To evaluate the correlation between changes in tear osmolarity, symptoms, and corneal fluorescein staining in patients with dry eye disease (DED).
Retrospective, clinic-based cohort study.
In this single-institution study, we reviewed the charts of 186 patients with DED from whom we had data on tear osmolarity, symptoms, and corneal fluorescein staining from 2 separate visits. Main outcomes included the correlation of the changes between the 2 visits for tear osmolarity (TearLab system), symptoms (Ocular Surface Disease Index), and corneal fluorescein staining (modified Oxford scheme). For tear osmolarity and corneal fluorescein staining the scores from the eye with highest readings were analyzed. The correlations were repeated on subgroups based on proposed cutoffs for DED severity and on patients’ treatment.
We found a modest, though statistically significant, correlation between changes in corneal fluorescein staining and symptoms of DED ( R = 0.31; P < .001). However, there was no correlation between the recorded change in tear osmolarity and symptoms ( R = −0.091; P = .38) or between changes in tear osmolarity and corneal fluorescein staining ( R = −0.02; P = .80). This lack of correlation was consistent in all the subgroups studied. A multivariate analysis revealed that changes in corneal fluorescein staining had predictive value on symptom changes, whereas tear osmolarity changes did not.
Changes in tear osmolarity do not correlate significantly with changes in patient symptoms or corneal fluorescein staining in dry eye disease.
Dry eye disease (DED) is one of the most prevalent causes of ophthalmic consultation in the developed world. It is reported that 5%-35% of the general population suffers from moderate to severe DED, and the prevalence increases with age. DED presents in patients of all ages and both sexes, although it is more prevalent among older women. Diagnosis and follow-up of DED are complex and are based on a combination of patient-reported symptoms and a series of clinical tests. However, most of these tests have shown a lack of consistency in assessing the disease and are always subject to clinical interpretation. Indeed, none of the available tests used to date for the diagnosis and follow-up of DED have demonstrated very high reliability.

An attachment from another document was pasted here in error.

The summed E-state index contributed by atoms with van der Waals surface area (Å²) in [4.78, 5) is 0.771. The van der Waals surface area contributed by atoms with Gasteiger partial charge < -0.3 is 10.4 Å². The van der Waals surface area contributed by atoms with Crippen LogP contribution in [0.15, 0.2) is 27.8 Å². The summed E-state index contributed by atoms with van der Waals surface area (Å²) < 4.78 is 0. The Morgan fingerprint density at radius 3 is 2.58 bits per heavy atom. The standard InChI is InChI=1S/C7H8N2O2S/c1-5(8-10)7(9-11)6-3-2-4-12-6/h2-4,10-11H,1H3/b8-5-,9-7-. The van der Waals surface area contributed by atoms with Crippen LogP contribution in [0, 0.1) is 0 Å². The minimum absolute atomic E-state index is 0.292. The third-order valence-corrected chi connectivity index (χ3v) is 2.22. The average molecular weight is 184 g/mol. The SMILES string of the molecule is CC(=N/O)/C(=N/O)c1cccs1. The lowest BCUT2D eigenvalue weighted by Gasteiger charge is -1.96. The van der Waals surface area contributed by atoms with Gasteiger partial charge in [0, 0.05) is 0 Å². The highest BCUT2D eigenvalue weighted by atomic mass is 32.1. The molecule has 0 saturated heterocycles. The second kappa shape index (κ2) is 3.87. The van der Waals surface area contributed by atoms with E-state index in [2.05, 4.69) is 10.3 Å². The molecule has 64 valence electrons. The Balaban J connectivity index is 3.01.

Tear hyperosmolarity is recognized as a significant pathophysiologic factor in the ocular surface disease suffered by patients with DED. Subjects with clinically diagnosed DED present with higher tear osmolarity levels than normal controls, and these levels reportedly increase with the severity of the disease. Until recently, tear osmolarity quantification was restricted to research endeavors given the technical difficulties it involved, such as rapid evaporation of the samples and the need for equipment limited to laboratory facilities. With the advent of the TearLab Osmolarity System (TearLab Corp, San Diego, California, USA), approved by the Food and Drug Administration for assessment of DED in 2009, in-clinic evaluation of tear osmolarity has become readily available. Several clinical studies using the TearLab osmometer have shown that this method of quantifying tear osmolarity is a reliable diagnostic tool for DED. However, in spite of the increasing availability of the osmometer in the clinical setting, ocular surface staining and patient-reported symptoms remain the main criteria used by clinicians and clinical trial experts to assess DED severity and progression. One reason may be that very few data are available to assess the correlation between change in tear osmolarity and other indicators of disease severity, such as patient symptoms or degree of corneal fluorescein staining. Such relationships could be important for assessment of the natural history of DED as well as response to treatment.
In this study, we evaluated changes in corneal fluorescein staining and symptoms among patients with a diagnosis of DED between 2 separate visits, and assessed their correlation with changes in tear osmolarity.
We conducted a single-center, retrospective study that involved a systematic chart review of patients with DED. In this study, we evaluated the correlation between changes in tear osmolarity and changes in signs and symptoms of DED. This study was conducted at the Cornea Service of the Massachusetts Eye and Ear Infirmary, Boston, Massachusetts, USA, with the approval of the Human Studies Committee, and with adherence to the tenets of the Declaration of Helsinki.
We included patients 18 years and older with a previous diagnosis of DED, who had continued presence of dry eye symptoms and corneal fluorescein staining, and for whom we had data for at least 2 of the following: symptoms, represented by Ocular Surface Disease Index (OSDI; Allergan, Inc, Irvine, California, USA), corneal fluorescein staining, and tear osmolarity (TearLab Osmolarity System; TearLab Corp) from 2 visits. We excluded those with a history of microbial keratitis, atopic eye disease, corneal transplantation, or contact lens use in either eye.